It has a wooden body and steel strings, each of which is supported by a bridge in the shape of an inverted “V.”
The đàn tranh can be used either as a solo instrument, or as one of many to accompany singer/s.
The đàn tranh originally had 16 strings but it was renovated by Master Nguyễn Vĩnh Bảo (b. 1918) of South Vietnam in the mid 1950s.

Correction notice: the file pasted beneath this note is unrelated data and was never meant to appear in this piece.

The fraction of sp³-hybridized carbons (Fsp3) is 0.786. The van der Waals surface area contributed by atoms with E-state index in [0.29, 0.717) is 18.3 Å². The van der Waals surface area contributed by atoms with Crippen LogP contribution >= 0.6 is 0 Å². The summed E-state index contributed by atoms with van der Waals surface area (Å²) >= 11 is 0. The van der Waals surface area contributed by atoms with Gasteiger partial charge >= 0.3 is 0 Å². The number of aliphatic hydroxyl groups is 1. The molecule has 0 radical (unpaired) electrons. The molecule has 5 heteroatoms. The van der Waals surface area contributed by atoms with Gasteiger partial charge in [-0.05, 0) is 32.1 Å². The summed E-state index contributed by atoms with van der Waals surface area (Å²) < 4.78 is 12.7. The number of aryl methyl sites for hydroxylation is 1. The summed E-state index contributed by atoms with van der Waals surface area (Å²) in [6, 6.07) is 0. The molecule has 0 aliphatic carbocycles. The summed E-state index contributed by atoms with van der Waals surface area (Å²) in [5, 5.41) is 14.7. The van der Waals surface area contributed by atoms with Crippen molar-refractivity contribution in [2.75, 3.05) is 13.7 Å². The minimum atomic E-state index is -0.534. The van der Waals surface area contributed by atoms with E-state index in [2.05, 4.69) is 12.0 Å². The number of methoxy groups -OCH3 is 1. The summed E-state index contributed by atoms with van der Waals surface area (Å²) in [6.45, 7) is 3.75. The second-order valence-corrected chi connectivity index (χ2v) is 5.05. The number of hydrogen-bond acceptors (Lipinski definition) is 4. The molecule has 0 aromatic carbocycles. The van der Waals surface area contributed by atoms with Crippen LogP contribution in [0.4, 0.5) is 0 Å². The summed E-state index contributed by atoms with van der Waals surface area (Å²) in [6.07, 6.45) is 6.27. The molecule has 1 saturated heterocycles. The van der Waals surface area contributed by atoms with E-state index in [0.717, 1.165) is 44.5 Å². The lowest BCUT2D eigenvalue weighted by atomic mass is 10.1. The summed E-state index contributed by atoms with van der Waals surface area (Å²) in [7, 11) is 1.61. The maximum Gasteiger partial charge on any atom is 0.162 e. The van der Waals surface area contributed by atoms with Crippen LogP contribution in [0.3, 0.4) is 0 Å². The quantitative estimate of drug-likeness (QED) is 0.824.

Since then, the 17-stringed đàn tranh has gained massive popularity and become the most preferred form of the instrument used throughout Vietnam.
The đàn tranh is similar to the Chinese guzheng, Japanese koto and the Korean kayagum.